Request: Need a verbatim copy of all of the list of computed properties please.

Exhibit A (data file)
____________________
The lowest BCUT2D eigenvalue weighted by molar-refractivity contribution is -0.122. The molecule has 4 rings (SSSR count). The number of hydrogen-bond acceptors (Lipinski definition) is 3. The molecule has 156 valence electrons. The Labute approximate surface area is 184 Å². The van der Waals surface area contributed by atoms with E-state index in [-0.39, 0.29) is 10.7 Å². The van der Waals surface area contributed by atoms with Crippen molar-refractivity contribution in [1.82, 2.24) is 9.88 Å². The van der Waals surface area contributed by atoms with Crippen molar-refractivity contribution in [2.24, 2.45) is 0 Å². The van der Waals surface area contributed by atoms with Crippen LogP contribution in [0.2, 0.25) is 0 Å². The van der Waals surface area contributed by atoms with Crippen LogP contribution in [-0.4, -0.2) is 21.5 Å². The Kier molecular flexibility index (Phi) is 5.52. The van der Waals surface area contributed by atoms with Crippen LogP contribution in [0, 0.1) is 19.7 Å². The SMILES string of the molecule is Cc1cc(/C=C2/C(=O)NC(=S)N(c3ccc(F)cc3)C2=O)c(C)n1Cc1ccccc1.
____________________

The lowest BCUT2D eigenvalue weighted by molar-refractivity contribution is -0.122. The molecule has 4 rings (SSSR count). The number of hydrogen-bond acceptors (Lipinski definition) is 3. The molecule has 156 valence electrons. The Labute approximate surface area is 184 Å². The van der Waals surface area contributed by atoms with E-state index in [-0.39, 0.29) is 10.7 Å². The van der Waals surface area contributed by atoms with Crippen molar-refractivity contribution in [1.82, 2.24) is 9.88 Å². The van der Waals surface area contributed by atoms with Crippen molar-refractivity contribution in [2.24, 2.45) is 0 Å². The van der Waals surface area contributed by atoms with Crippen LogP contribution in [0.2, 0.25) is 0 Å². The van der Waals surface area contributed by atoms with Crippen LogP contribution in [-0.4, -0.2) is 21.5 Å². The Kier molecular flexibility index (Phi) is 5.52. The van der Waals surface area contributed by atoms with Crippen LogP contribution in [0, 0.1) is 19.7 Å². The SMILES string of the molecule is Cc1cc(/C=C2/C(=O)NC(=S)N(c3ccc(F)cc3)C2=O)c(C)n1Cc1ccccc1.